Kenneth Revne

From childhood, Kenneth Revne has been curious about connecting the dots. To craft the GRIFF’s unique control systems, he built them piece by piece to deliver results far greater than the sum of the parts.

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To understand any system, you need to know what made it. So I grew up in a small village near Hardanger Fjord with my parents and my five siblings. My mother was a nurse and my father ran his own business, a car workshop and petrol station. I started working in the latter when I was 13.

I was always interested in technology, electronics and computers and I’d take things apart and then reassemble them again – sometimes with mixed success – so I could find out how they worked. I had this model car, for example, which was preassembled, but I would have preferred a kit, so I took it apart and then put it back together. I think I must have done that at least ten times! I also took my first FM radio apart, then adjusted and retuned it, so I could listen to communications from the aircraft flying overhead.

As I got older, I thought I’d become an electrical engineer – working with aircraft. It was only when I got to Norheimsund vocational school in Hardanger that I discovered machine automation. There the exciting possibilities of using software to bring a machine to life really hit me. I learnt quickly and soon knew that programming was what I really wanted to do.

“I’m inspired by keeping things simple as they can be. You get further, and do more, if you don't overcomplicate. I find you can always explain even the most complicated of processes or systems if you break them down into simpler parts. That’s how it works.”

Kenneth Revne
Senior Avionic Engineer

After I finished school, I joined the army. I was asked if I wanted to do international service, and as my older my older brother had been with the NATO forces in Bosnia, I said yes. I was assigned to the Telemark Battalion, the Norwegian rapid response unit, and after a year of training, I travelled to Kosovo with the NATO peace keeping force deployed there.

With my technical background, I was placed in the maintenance team. I started as car mechanic but soon switched to power generation systems. I got to use my technical skills, but also to develop my creative ability, not least when asked to make 22kW kettle from an oil drum and some copper rods!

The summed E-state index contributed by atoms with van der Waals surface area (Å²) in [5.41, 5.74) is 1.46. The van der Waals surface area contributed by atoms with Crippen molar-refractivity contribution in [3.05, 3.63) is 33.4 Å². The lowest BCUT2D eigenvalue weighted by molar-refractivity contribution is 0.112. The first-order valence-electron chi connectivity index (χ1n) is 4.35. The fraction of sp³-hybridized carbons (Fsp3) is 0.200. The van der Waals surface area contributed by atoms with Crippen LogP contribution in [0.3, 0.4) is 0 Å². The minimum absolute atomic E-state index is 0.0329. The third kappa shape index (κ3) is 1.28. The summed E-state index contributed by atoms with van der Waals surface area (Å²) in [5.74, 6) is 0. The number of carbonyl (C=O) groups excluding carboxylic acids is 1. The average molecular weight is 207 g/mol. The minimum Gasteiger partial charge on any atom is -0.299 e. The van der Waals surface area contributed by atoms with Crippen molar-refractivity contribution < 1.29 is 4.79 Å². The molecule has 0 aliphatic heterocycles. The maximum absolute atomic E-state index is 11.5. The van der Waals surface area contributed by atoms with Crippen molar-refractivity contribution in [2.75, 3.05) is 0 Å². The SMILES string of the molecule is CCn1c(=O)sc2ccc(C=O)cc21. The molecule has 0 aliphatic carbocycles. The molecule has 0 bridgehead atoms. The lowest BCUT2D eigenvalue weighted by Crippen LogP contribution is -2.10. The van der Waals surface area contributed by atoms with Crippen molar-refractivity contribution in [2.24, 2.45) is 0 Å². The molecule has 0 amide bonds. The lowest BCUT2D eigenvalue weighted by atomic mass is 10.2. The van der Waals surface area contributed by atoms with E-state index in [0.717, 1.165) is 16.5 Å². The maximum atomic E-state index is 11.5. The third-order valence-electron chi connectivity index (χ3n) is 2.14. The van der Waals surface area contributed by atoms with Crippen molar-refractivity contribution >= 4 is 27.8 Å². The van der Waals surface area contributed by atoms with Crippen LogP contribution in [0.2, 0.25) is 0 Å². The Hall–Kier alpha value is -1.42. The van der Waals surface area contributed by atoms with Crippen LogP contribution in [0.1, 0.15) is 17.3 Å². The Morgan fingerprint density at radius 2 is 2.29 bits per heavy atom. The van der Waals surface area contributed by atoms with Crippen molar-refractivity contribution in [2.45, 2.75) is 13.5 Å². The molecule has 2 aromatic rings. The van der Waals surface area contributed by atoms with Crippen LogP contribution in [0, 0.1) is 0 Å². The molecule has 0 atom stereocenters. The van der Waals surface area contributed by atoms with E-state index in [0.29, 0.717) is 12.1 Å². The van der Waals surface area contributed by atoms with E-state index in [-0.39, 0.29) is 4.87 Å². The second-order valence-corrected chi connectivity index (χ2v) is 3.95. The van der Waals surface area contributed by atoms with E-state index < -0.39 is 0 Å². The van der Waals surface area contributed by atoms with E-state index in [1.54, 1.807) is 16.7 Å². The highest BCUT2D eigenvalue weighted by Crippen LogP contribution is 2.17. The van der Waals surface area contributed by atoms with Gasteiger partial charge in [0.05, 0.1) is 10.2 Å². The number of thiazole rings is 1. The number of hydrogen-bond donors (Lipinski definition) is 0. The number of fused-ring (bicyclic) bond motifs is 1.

After the army I worked with a one of Norway’s biggest furniture manufacturers. At first, I was tasked with maintaining the production line, but I quickly moved on to designing new robotic-based solutions and doing more programming.

I’m passionate about learning new things. I like to soak up new information – not only at work but in my personal life too. I’m interested in history and how society came to be like it is. I like big thinkers such as the historian and philosopher Yuval Noha Harari, the author of ‘Sapiens’, because like them I want to try and understand the world around me and connect the dots.

Today, beyond technology, my interests focus on family, home and garden. In 2013, we bought a home with a garden that had fallen into disrepair. I refurbished this old tractor to help clear the ground and I’ve enjoyed the challenge of re-establishing the garden. I find that this physical work is a great way to relax when you have a mentally demanding job.

And believe me it is a demanding job, when you accept the challenge of building the world’s best drone. You need to start with all the best components; the best brain, the best motors, the best propellors. Building such a system can be very complex, but all the parts are understandable.

I compare it to bringing things to life from seed – sewing the right seed in the right soil, nurturing it, watching it grow. It’s what I do for Griff too. Planting ideas, building things and then watching them to come to life. It is a very rewarding. Looking back, as a kid I adapted my old FM radio to listen to the aircraft, now I use a system I built to control the aircraft. To give it life, to let it fly.